2 Materials and methods

In this longitudinal time series approached study, we used pertussis surveillance system data provided from the Iranian Center for Diseases Control. Based on ethical considerations, names of all cases were deleted from the dataset. These data included all notified pertussis cases, laboratory confirmed cases, and clinically diagnosed cases. Nasopharyngeal swabs were taken from all notified pertussis cases and transferred to the national reference laboratory (Pasteur Institute) during 72 hours using the Bordetella-specific (Bordet-Gengou) transport environment to be confirmed by laboratory-based diagnostic methods. Isolation of samples was done using the gold standard method of microbial culture or PCR. Each patient with related clinical signs [a cough illness of ≥2 weeks duration and one of the following classical symptoms: (1) paroxysmal coughing; (2) inspiratory whooping; or (3) posttussive vomiting] and symptoms without laboratory confirmation was considered as a clinical suspected case 2, 16. A confirmed case was introduced as each clinical case whose diagnosis been laboratory confirmed [2].

This study was conducted from 2011 to 2013 including 36 monthly time points. A time variable was defined as each of the months and seasons of 2011–2013. To measure the cumulative occurrence of monthly cases, daily incident cases in each month were summed. Moreover, seasonal patterns of the total notified cases, confirmed cases, and clinical cases of different months were compared according to different age groups (<2 months, 2–11 months, 1–5 years, 6–10 years, >10 years). Seasons were defined as spring (April–June), summer (July–September), autumn (October–December), and winter (January–March).

We received all required data from the Iranian Ministry of Health and Medical Education within Excel spreadsheets and transferred them into SPSS 20 (SPSS Inc., Chicago IL) software after refining. The effects of season and month on the occurrence of notified, confirmed, and clinical cases were estimated using analysis of variance (when normality assumption was met) or Kruskal–Wallis (when normality assumption did not meet) tests. When these tests were statistically significant, LSD post hoc test was used to compare the results between different subgroups. A p value <0.05 was considered statistically significant.

3 Results

During 2011–2013, 3,629 suspected pertussis cases were reported; of these, 239 (6.6%) were laboratory confirmed and 3,390 (934%) were considered as cases with clinical diagnosis.

Figure 1, Figure 2 illustrate the time series data regarding laboratory confirmed and clinical suspected cases during the study period. These graphs show that laboratory confirmed data, in contrast to clinical suspected data, had regular patterns.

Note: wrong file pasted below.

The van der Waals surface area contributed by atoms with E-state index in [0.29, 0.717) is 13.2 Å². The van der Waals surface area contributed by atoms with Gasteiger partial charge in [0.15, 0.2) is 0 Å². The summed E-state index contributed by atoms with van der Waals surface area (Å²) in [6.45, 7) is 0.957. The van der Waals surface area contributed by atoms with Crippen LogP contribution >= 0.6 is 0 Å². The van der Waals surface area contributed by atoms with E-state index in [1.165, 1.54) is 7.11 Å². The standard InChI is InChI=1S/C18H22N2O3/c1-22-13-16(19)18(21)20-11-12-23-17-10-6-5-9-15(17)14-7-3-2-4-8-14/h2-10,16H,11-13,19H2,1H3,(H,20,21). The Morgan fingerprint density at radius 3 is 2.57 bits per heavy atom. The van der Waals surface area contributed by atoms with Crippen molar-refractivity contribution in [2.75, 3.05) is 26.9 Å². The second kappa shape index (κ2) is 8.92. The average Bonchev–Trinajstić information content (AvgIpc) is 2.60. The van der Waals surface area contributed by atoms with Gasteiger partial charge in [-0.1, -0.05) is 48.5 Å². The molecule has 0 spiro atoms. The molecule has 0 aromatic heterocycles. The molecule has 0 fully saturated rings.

Figure 1

Time series plot of raw data of confirmed cases.

Figure 2

Time series plot of raw data of suspected cases.

The average number of pertussis cases/month (total cases) differed from at least 63.3 (September) to at most 135 (July) (Figure 3). No significant differences were found between different months with regard to the total notified cases (p = 0.4). The minimum number of total cases were reported in autumn (mean = 80) and the maximum number of reported cases were in winter (mean = 110.9), without any significant difference between seasons (p = 0.3) (Figure 4).

Figure 3

Monthly means of pertussis cases reported in Iran.

Figure 4

Seasonal pattern of pertussis cases reported in Iran, 2011–2013.

The minimum number of cases of confirmed pertussis were reported in February (mean = 1/month) and most cases were reported in July (mean = 23.3) (Figure 3). The observed differences were statistically significant (p = 0.04). Figure 4 illustrates that the average seasonal distributions of confirmed cases varied between 1.8 and 12 cases for autumn and summer, respectively (p = 0.004).

Figure 3 shows that the minimum and maximum average incidences of clinical pertussis were 60 cases in September and 115.7 cases in May, respectively (p = 0.6). Most clinical cases of pertussis were notified in winter (108.1 cases). No statistically significant difference was observed (p = 0.4) between the average cases reported in winter and other seasons (Figure 4).

Table 1 shows that the highest seasonal incidences of clinical pertussis were observed among children aged <2 months (in average 32.9 cases) and 2–11 months (in average 41.8 cases) in winter, and among children aged 1–5 years (in average 13.7 cases), 6–10 years (in average 11.7 cases), and >10 years (in average 18.9 cases) in the summer. None of the differences were statistically significant (p > 0.05). In spring, children <2 months and >10 years had the most incidences of confirmed pertussis (in average 4.4 cases and 1.4 cases, respectively). The corresponding figures for summer were 4.3 cases (2–11 months), 1.57 cases (1–5 years), and one case (6–10 years). The seasonal differences for children aged 2–11 months (p = 0.04) and 6–10 years (p = 0.03) were statistically significant. According to a post hoc test, the average numbers of incident cases among children aged 2–11 years differed between autumn and summer (p = 0.009) and also differed between summer and winter (p = 0.045). In addition, statistically significant differences were observed between 6–10-year-olds incident cases in summer and autumn (p = 0.02) as well as summer and winter (p = 0.02).